My recent trip to Antarctica was an incredibly humbling and exciting journey to the end of the world.
I knew it was going to be special but from the moment I arrived I was totally in awe of this vast white wilderness.
I left feeling extremely grateful to have experienced this fragile environment, that few people are able to witness first-hand.
We set sail from Ushuaia in the afternoon ready for two days of open ocean sailing through The Drake’s Passage. The waters here can be very rough, thanks to the uninterrupted circumpolar current which flows around Antarctica. We had quite a bumpy ride but we definitely didn’t feel the full force of the “Drake Shake”.
The expedition crew keep you entertained during the crossing with scientific lectures, tales of historic expeditions and an introduction to all the incredible wildlife on the peninsula. You could feel the anticipation rising as we made our way over the crossing, and when we finally spotted the first iceberg it was hard to contain our excitement. We were finally in Antarctica!
As we crossed the polar circle, our expedition ship became the most southern expedition ship in the world, adding to the sense of adventure. I signed up to kayaking, so whilst other guests took zodiac cruises, my fellow adventurers and I kayaked along the shoreline. Spotting leopard seals and porpoising penguins along the way, this was a truly incredible experience. When we weren’t in the water, we were able to set foot on the Antarctic content, visiting historic huts and observing lively penguin rockeries.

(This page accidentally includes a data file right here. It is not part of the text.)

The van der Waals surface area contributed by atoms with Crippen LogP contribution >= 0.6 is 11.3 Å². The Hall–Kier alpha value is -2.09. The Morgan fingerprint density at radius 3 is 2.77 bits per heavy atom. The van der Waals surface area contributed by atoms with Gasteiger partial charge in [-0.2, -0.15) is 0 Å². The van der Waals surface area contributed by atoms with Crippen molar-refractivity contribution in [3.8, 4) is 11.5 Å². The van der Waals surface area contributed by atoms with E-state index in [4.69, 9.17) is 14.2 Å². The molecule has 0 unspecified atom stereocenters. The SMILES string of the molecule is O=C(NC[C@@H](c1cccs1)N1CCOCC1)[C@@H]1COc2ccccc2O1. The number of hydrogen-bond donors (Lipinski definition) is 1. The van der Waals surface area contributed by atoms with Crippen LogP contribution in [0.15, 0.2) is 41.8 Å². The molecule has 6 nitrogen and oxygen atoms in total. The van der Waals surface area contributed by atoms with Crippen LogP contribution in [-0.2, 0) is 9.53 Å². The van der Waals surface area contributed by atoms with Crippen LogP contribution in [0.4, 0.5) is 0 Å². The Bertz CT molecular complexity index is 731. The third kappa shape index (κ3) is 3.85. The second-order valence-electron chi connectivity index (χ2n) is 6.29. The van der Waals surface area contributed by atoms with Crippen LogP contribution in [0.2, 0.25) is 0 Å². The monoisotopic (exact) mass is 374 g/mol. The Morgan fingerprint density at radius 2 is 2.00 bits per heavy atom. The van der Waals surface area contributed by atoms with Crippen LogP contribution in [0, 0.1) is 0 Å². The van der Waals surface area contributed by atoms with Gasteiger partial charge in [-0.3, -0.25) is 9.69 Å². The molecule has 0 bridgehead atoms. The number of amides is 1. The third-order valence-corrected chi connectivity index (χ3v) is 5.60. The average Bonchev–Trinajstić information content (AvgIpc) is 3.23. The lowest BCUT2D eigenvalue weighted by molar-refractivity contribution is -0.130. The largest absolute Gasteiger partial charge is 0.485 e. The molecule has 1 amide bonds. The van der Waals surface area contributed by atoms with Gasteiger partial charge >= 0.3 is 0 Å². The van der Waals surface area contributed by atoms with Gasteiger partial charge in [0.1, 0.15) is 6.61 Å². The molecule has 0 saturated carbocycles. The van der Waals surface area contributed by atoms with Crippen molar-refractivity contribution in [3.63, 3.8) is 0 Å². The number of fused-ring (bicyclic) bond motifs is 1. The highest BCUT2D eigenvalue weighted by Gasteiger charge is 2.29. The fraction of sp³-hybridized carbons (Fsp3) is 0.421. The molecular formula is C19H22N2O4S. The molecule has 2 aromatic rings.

Antarctica is an unpredictable continent, and the weather determines each day’s activities. Sometimes it was too stormy to get off the boat, while on other days the sun shone gloriously over Antarctica’s icy sweeps. Itineraries will change at a moment’s notice in Antarctica, so it’s worth coming with a flexible attitude. If you’re a budding photographer, remember to always carry your camera when you’re walking around your boat – you never know what you might see!
My favourite day was kayaking in Charlotte’s Bay – a body of glassy water surrounded by jagged snowy peaks. At the end of the Antarctic summer, these sheltered bays are teeming with whales feeding on krill before the sea ice freezes over. Being so close to numerous humpbacks patiently waiting for their flukes to show was a truly magical experience. The conditions were so calm that we were able to stay out until sunset, and enjoying Antarctica’s “golden hour” is something I’ll never forget.
Our last stop was Deception Island, in the South Shetlands, where we sailed into the caldera of an active volcano. Most of the snow had melted here and the weather was clear, so we set out on a normally inaccessible hike. It was a steep climb up with strong winds but it was worth it – at the top, we were rewarded with stunning views over this lunar landscape. I rushed back down the hill and was one of the last passengers to take on the polar plunge.
It goes without saying that Antarctica is a magical place that’s quite unlike anywhere else on Earth. Kayaking with whales, walking with penguins and “plunging” into the icy waters are all memories I’ll treasure forever. I also really enjoyed putting my camera down, taking a deep breath and listening to the endless silence.
My journey to the end of the world also taught me just how important it is that we protect our fragile planet. The sheer beauty of the landscape and the education from the onboard expedition team inspired an overwhelming obligation in me to protect both Antarctica and the wonderful world we live in.
If you'd like to take a trip to Antarctica and follow in Lily's footsteps, get in touch with us today.